[Last Call] Learn about multicloud storage options and how to improve your company's cloud strategy. Register Now

x
Solved

# Converting lines to polygons

Posted on 2003-12-11
Medium Priority
289 Views
I have a set of 2D lines that make up one or more polygons (which can share sides). Can anyone describe an algorithm that will give me the polygon vertices?
0
Question by:JamieR
[X]
###### Welcome to Experts Exchange

Add your voice to the tech community where 5M+ people just like you are talking about what matters.

• Help others & share knowledge
• Earn cash & points

LVL 11

Expert Comment

ID: 9925267
Coplanar lines are either coincident, parallel, or they intersect at a point. Assume you have the slope-intercept form of the line: the lines are coincident if the slope and intercept are the same. They are parallel if the slope is the same and they are not coincident. They intersect if they are neither of the above and the point of intersection is the point that satisfies the two simultaneous equations

y = m*x + b
y = n*x + c

where m,n are slopes and b,c are intercepts.

The union of the pair-wise intersection points of the lines is the collection of all of the vertices of all of the polygons formed by the lines.

Hope this helps, -bcl
0

LVL 84

Expert Comment

ID: 9933182
How is your set of 2D lines represented?
0

LVL 1

Author Comment

ID: 9935427
Each line is represented by it's two end points - a pair of (x, y) co-ordinates.

I'm nearly there I think. Each point (that potentially comprises a polygon) has two or more lines associated with it. Basically I navigate around each point always turning left (taking the line with the smallest relative angle). Once I reach the start point I output a polygon comprisied of each point visited. I only allow one journey down each line (in both directions) for dealing with polygons that overlap.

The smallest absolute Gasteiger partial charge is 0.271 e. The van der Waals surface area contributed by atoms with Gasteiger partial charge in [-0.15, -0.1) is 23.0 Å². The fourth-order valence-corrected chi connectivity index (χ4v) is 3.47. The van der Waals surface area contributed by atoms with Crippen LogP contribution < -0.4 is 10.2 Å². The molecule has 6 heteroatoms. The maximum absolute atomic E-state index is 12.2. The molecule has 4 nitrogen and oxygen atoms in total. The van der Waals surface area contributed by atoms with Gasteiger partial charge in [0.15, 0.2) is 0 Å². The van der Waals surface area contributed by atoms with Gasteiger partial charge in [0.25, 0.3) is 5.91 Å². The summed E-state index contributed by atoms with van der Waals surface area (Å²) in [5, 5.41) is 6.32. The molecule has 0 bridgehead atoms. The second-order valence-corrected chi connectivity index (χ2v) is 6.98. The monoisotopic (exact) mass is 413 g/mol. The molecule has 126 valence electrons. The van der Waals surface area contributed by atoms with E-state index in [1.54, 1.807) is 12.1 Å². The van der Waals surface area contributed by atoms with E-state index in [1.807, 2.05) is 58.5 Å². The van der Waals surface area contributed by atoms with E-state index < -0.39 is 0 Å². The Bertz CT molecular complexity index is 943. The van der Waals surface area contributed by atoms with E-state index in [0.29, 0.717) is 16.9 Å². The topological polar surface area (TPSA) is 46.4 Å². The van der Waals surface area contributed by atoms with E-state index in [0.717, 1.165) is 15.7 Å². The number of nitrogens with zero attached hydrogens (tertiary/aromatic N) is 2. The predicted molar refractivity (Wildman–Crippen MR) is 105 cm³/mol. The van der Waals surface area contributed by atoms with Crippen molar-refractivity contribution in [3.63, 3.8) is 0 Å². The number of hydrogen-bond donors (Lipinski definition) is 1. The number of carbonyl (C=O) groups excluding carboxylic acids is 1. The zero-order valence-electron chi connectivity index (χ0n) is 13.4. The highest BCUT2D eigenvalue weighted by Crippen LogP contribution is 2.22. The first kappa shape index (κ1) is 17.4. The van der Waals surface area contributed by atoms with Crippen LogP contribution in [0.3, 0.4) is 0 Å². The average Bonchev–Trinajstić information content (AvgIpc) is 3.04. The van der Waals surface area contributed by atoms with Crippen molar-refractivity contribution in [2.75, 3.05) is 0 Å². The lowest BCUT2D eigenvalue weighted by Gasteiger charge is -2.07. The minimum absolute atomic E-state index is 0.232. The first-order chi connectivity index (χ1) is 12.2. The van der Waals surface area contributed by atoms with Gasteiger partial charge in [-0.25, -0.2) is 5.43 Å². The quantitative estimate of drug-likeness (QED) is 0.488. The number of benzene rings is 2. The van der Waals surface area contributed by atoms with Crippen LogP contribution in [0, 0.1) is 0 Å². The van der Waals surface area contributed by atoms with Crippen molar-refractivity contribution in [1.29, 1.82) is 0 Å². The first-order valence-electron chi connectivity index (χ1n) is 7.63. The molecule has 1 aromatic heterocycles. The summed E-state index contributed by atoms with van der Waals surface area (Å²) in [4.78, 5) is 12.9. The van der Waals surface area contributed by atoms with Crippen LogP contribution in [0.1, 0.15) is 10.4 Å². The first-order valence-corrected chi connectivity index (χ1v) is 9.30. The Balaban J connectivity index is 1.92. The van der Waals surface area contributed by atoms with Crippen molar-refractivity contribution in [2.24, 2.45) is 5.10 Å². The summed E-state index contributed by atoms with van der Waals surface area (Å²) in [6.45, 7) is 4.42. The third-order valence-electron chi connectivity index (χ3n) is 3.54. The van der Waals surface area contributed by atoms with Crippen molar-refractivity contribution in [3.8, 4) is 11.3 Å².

0

LVL 84

Expert Comment

ID: 9954879
That could work.   Do any of the lines intersect other than at their end points?  Can polygons that "overlap" share more than their borders?
0

LVL 1

Author Comment

ID: 9955787
Yes, two polygons can share one or more sides.
0

LVL 84

Expert Comment

ID: 9955846
Sharing sides should pose no problem.  I was wondering if they could share area.
0

LVL 1

Author Comment

ID: 9955884
Yes they can. I don't think this poses a problem either, but I'd be interested in your train of thought.
0

LVL 84

Expert Comment

ID: 9955906
Actually I was wondering if you'd need to trace vertices of your polygons not in your list of endpoints but formed by the intersection of two of your line segments.
0

LVL 5

Accepted Solution

Netminder earned 0 total points
ID: 10144470
Points (250) refunded and question closed.

Netminder
0

## Featured Post

Question has a verified solution.

If you are experiencing a similar issue, please ask a related question

As game developers, we quickly learn that Artificial Intelligence (AI) doesnâ€™t need to be so tough.  To reference Space Ghost: â€œMoltar, I have a giant brain that is able to reduce any complex machine into a simple yes or no answer. (http://www.youtuâ€¦
Recently, in one of the tech-blogs I usually read, I saw a post about the best-selling video games through history. The first place in the list is for the classic, extremely addictive Tetris. Well, a long time ago, in a galaxy far far away, I wasâ€¦
This tutorial will teach you the special effect of super speed similar to the fictional character Wally West aka "The Flash" After Shake : http://www.videocopilot.net/presets/after_shake/ All lightning effects with instructions : http://www.mediafâ€¦